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The research is a sort of follow-up research from 2011 on HIV/AIDS stigma and discrimination in the health sector of the Federation of Bosnia and Herzegovina which was also conducted by the Institute for Public Health of the Federation of Bosnia and Herzegovina. This research in 2014 was conducted in 10 cities, within 17 health institutions, which included a total of 1.164 health workers from all three levels of healthcare, together with 48 people living with HIV in the Federation of Bosnia and Herzegovina. We examined the attitudes and experiences of health workers regarding to HIV, HIV/AIDS education and knowledge, attitudes and practices about HIV with an emphasis on HIV stigma and discrimination. Along with health workers, people living with HIV were asked about living with HIV/AIDS, detection of HIV positive status and experience of stigmatization and discrimination in the health sector. Stigma profoundly affects the lives of people living with HIV/AIDS, as well as the lives of those who are at risk of becoming infected with HIV. Fear of being identified as person with HIV/AIDS may discourage a person from getting tested, accessing medical services, and disclosing their HIV status to family and friends. It is believed that medical workers’ understanding for the daily struggle of people living with HIV is vital for health and survival of people living with HIV, in the same way as it is understanding and acceptance of family members. Aim General aim of the study is to examine the existence of HIV/ AIDS-related stigma and discrimination among health workers in the health sector of the Federation of Bosnia and Herzegovina. Problems and hypothesis of the research 1. Examine the experiences, behavior and knowledge of health workers in FBiH in relation to HIV and AIDS and those living with these diagnoses. H1: It is assumed that health workers will have good basic knowledge about the disease and ways of spreading it, and that their experiences and behaviors will be neutral or positive to patients living with HIV/AIDS. Specifically, younger health professionals, health professionals with university degree and those from higher health care level are expected to have more knowledge of HIV/AIDS and neutral or positive behaviors from older workers and those working in institutions from lower levels of health care protection and without university degree. 2. To examine the presence of stigmatizing attitudes and perceived discrimination of people living with HIV/AIDS among health workers and determine whether it varies depending on age, gender, educational profile and health care level. H2: It is assumed that certain, but small or moderate, representation of stigmatization and discrimination of persons with HIV/AIDS will be determined by health workers. Specifically, younger health workers, women and healthcare professionals with higher education levels and higher levels of health care are expected to have less stigmatizing attitudes and discriminatory behaviors than older workers, men, lower educated workers, and lower-level health care workers. 3. Examine the stigmatizing and discriminatory experiences in the health sector in the FBiH of people living with HIV/AIDS. H3: It is expected that people living with HIV/AIDS will report on a small or moderate number of discrimination experiences and that male participants will report on a greater degree of stigmatization and discrimination in compare to women participants. Methodology The study was conducted as a cross-sectional study on a randomly selected sample of health workers and people living with HIV/AIDS. Sample The research covers health workers employed in public health institutions of primary, secondary and tertiary levels. For the purposes of the research, stratified multi-stage cluster sample in four levels has been chosen: Level I - health institution’s four strata determination, level II - 4 strata of health workers (medical doctors, dentists, medical technicians/nurses and laboratory technicians), III level - selection of participants or clusters depending on the number of health institutions and level IV - health workers accidentally present at the time of research till completion of the required number. The sample has been determined by random stratification principle. The strata were determined according to the regional distribution of health institutions, which will ensure geographical coverage of the entire territory of the Federation of Bosnia and Herzegovina. The sample frame has been made based on the data of regular health statistics of the Institute of Public Health of the FB&H. Out of a total of 1.164 participants, 783 (67.3%) were women and 309 (26.6%) males, and 72 (6.2%) did not answer on this question. Accordingly at what level of health care were employed, 375 (32.2%) were employed in health centers, 375 (32.2%) came from general and cantonal hospitals, 39 (3.4%) from the Institute for Transfusion Medicine, and from clinical centers 375 (32.2%). When it comes to occupation, in this research participated 747 nurses / technicians (64.2%), 306 medical doctors (26.3%), 87 laboratory technicians (7.5%) and 24 dentists (2.1%). Along with health workers, the sample includes people living with HIV/AIDS who use DPST centers’ health services. In the survey participated 48 people living with HIV / AIDS. On the question about sex, 20 of them did not answer, while from the remaining 28 participants 21 (75%) were male and 7 (25%) female. Approximately half of the participants (46.4%) belong to the age group of 31-40 years. The next most frequent group is those aged 41 to 50 (25%) and then older than 50 (21.4%). The lowest percentage of participants (7.1%) belongs to the age group younger than 30 years. As far as work status is concerned, 45.7% of respondents are employed, of which 51.4% are men and 22.2% of women. Study instruments A questionnaire, especially made for this study and based on similar studies in the region and the world, was used as a study instrument. The questionnaire was adapted to the situation and needs in the Federation. The questionnaire contains questions from the following areas: health workers’ views and experience related to HIV, health workers’ education about HIV/AIDS, HIV-related knowledge, attitudes and practice, with the emphasis on stigma and discrimination, as well as some general sociodemographic characteristics of the participants. A questionnaire for the people living with HIV was also based on the questionnaires with the same topic from the world and the region. The questionnaire contains questions about living with HIV/AIDS, detection of HIV-positive status, experience of stigma and discrimination in the health sector and socio-demographic characteristics of people living with HIV/AIDS. Organization of the research The Institute for Public Health FB&H with its research team was in charge of conducting this research. Field work coordinators and study administrators are persons appointed from the PHI of the FB&H. Before the field work started, health institutions that took part in the study were informed in written about the aim and method of the study and they gave written consent for its implementation. Directors of health institutions appointed associates for conducting the study, who organized participant surveys with the study administrators, at the arranged time and place. Distribution of questionnaires to people living with HIV/AIDS conducted advisors from DPST centers in person. Participation of health institutions, health workers and people living with HIV/AIDS in the study was voluntary. As the questionnaire did not have any personal information, and as the participants filled in the questionnaires by themselves and returned them in sealed, unmarked envelopes, the anonymity of the participants in the study was ensured in that way. The questionnaires which were filled in and put in envelopes, were delivered to the research team by study administrators. The research was conducted with full respect for the principles of Declaration of Helsinki. Given the delicacy of the research topic, all documents collected by the main research team members were submitted for review and approval to the Ethics Committee of the Institute for Public Health FB&H. After obtaining the written consent of the Committee on the proposal and implementation of research, the field work has been carried out. Statistical data analysis With the aim to describe the sample and subsample, frequencies, percentages, arithmetic means, standard deviations and standard errors were calculated. The importance of the differences among subsamples, i.e. different categories of participants, was calculated with Student’s t-test and Fisher variance analysis when the variables measured on bar interval level are in question, ie. with Pearson’s chi-squared test (with Yates’ correction in case of a need) when nominal variables are in question. To determine the underlying structure in the basis of the answers, Maximum-Likelihood factor analysis was used. Results Health workers The largest percentage of health workers working in tertiary level of health care confirmed to have had contact with people living with HIV/AIDS (49.3%), while that percentage is the least in secondary level of health care (17.7%). The most often medical interventions in which health workers are in contact with patient’s blood or other body fluids are bandaging up wounds 62.1% and administration of parenteral therapy 56.4%, and those the least often are delivering babies 8.8%. 66,9% of the health workers who participated in the study answered they would apply additional precautionary measures if they knew/thought that a patient was HIV positive. Almost a half of the participants answered they would feel nervous if they knew their patient is an HIV-positive person (44.5%), 13.5% of them would feel very nervous, while 35.1% of them would not feel nervous in contact with an HIV-positive person. 49.8% of health workers participating in this study would without feeling uneasy provide medical service to a patient living with HIV, while 10% of them would not do so. According to the opinion of the participants, fear of getting infected despite the high awareness and knowledge in 30% of cases may influence health worker’s decision to refuse to provide service to an HIV-positive patient. 91.6% of the participants answered that even a single unprotected sexual intercourse with a person living with HIV can lead to HIV infection, while only 2.4% answered negatively. The highest percentage of the participants named blood (97.9%), semen (88.0%), vaginal secretion (81.9%), and breast milk (51.1%) as a means of transmitting HIV. 38.9% of the participants believe that HIV-positive health workers should be allowed to work with patients, while 35.5% of the participants believe that they should not be allowed to work with patients. 63,1% of the participants believe that patients should be tested on HIV without their consent before an operation or other intervention. Only 17.9% of the participants are against that. Vast majority of the participants would work with their colleague if they found out he/she is HIV-positive (72.4%). Slightly less than a half of the participants believe that women living with HIV should not get pregnant (45.0%) while 21.3% of them disagree. Almost the three-fourths (73.5%) of the participants do not believe AIDS might be punishment from God. 39.1% of the participants believe that a person living with HIV has the right to self-determine who should know about it, 23.1% are not sure and 37.8% disagree. Discrimination within health institutions to which the participants witnessed was evaluated based on several statements. 11.3% confirmed that patient living with HIV received less attention than other patients. 57.8% participants confirmed that additional preventive measures were taken for sterilizing instruments used for treating patients living with HIV/AIDS. 17.3% of the participants confirmed that patient was unnecessarily referred to another doctor by a health worker since he/she was HIV-positive, while almost a half of the participants (45.5%) confirmed that latex gloves were used for noninvasive examination of a patient suspected of being diagnosed with HIV. About one-fourth of the participants (25.3%) confirmed that health worker revealed patient’s HIV status. Regarding discrimination according to the level of healthcare, if we observe the mean value, a statistically significant difference between the secondary and tertiary level of healthcare can be found. The biggest discrimination is found in tertiary level and the lowest in secondary level of healthcare. The analysis of the mean value does not show statistically significant difference regarding discrimination of the people living with HIV/AIDS according to the age of the interviewed health workers. Regarding discrimination according to profession, it is significant that doctors show less discrimination towards HIV-positive patients than nurses/medical technicians with university degree. The analysis of the mean value regarding additional HIV/AIDS education shows that people who had an additional HIV/AIDS education show significantly lesser level of discrimination towards the people living with HIV, i.e., they better recognize and more easily make decision to report to the supervisors any kind of discrimination towards the people living with HIV/AIDS. People living with HIV/AIDS The motive for testing on HIV for more than a half of the participants was sickness (56.3%). Of the total number of participants, 81.1% of them gave informed consent for HIV testing, and 16.2% did not give informed consent for HIV testing. The majority of participants (83.3%) were advised before and after HIV testing, while 16.7% of participants were not advised neither before nor after testing. Almost all of the participants (93.5%) said that the adviser talked to them about stigma and discrimination of people living with HIV during or after the period of HIV testing. The highest percentage of the participants (91.7%) said they have told someone about their HIV status, while only 8.3% said they have not told anyone about their HIV-positive status. Most of the people living with HIV/AIDS said they revealed their HIV status to their current partner, then to his/her sister/ brother (56.8%), to a friend (32.6%), to a health worker (27.9%). The vast majority (87.5%) of the participants who had health problems/concerns in the last 12 months sought medical assistance. Almost half of the participants (45.2%) confirmed that health worker used gloves for standard physical examination (e.g. measuring blood pressure) due to the additional precaution. 14.0% of people living with HIV confirmed that health worker refused to provide them with a healthcare service. 12.5% of PLWH confirmed that health worker revealed their HIV status to other employees. 12.2% of them confirmed they were advised to visit health institution later because health personnel working in the institution knew about their HIV-positive status. 9.8% of the participants confirmed they have been unnecessary referred to other health worker in the same or other health institution, 7.3% of the participants said they had to wait longer than usual to get the health service, 5.4% claimed they have been prematurely released from the hospital because they were HIV-positive, and 2.4% confirmed that health worker revealed their HIV-positive status to their family. 8.7% said there was no category of health workers in particular, 25.8% said medical doctors, 19.4% nurses, 12.9% stomatology doctors and 3.2% laboratory technicians. Conclusions Increasing the level of health workers’ knowledge about the ways of HIV transmission and knowledge about HIV in general, introducing and applying preventive measures for the protection of health care workers, would substantially decrease fears among health workers and would change their negative attitude towards people living with HIV.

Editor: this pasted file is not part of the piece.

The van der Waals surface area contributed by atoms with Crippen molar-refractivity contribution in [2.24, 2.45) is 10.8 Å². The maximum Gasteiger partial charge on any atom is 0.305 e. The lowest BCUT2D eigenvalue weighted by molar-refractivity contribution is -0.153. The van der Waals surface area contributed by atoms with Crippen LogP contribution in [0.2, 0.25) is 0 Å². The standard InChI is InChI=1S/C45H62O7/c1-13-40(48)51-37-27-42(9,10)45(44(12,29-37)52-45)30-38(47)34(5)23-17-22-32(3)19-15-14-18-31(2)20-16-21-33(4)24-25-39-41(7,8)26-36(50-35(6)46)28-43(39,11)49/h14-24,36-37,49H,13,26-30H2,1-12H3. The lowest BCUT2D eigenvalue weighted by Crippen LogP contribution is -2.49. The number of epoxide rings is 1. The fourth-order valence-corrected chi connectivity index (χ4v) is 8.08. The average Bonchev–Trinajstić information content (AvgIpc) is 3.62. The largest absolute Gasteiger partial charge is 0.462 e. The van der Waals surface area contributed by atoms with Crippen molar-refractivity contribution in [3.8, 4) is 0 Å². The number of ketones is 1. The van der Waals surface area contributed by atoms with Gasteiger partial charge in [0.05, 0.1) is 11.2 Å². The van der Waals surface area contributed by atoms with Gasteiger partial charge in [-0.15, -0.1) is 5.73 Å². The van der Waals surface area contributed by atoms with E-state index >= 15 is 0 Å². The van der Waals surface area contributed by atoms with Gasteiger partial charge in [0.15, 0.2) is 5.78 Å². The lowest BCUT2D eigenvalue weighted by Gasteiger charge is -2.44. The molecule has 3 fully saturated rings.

Item Type: Specialist Thesis
Uncontrolled Keywords: stigmatization, discrimination, HIV, AIDS, health workers, patients, Federation od Bosnia and Herzegovina, knowledge, experiences, attitudes
Subjects: Psychology > Klinička psihologija
Departments: Department of Psychology
Supervisor: Kuterovac Jagodić, Gordana
Additional Information: Poslijediplomski specijalistički studij kliničke psihologije
Date Deposited: 04 Jun 2018 12:03
Last Modified: 04 Jun 2018 12:03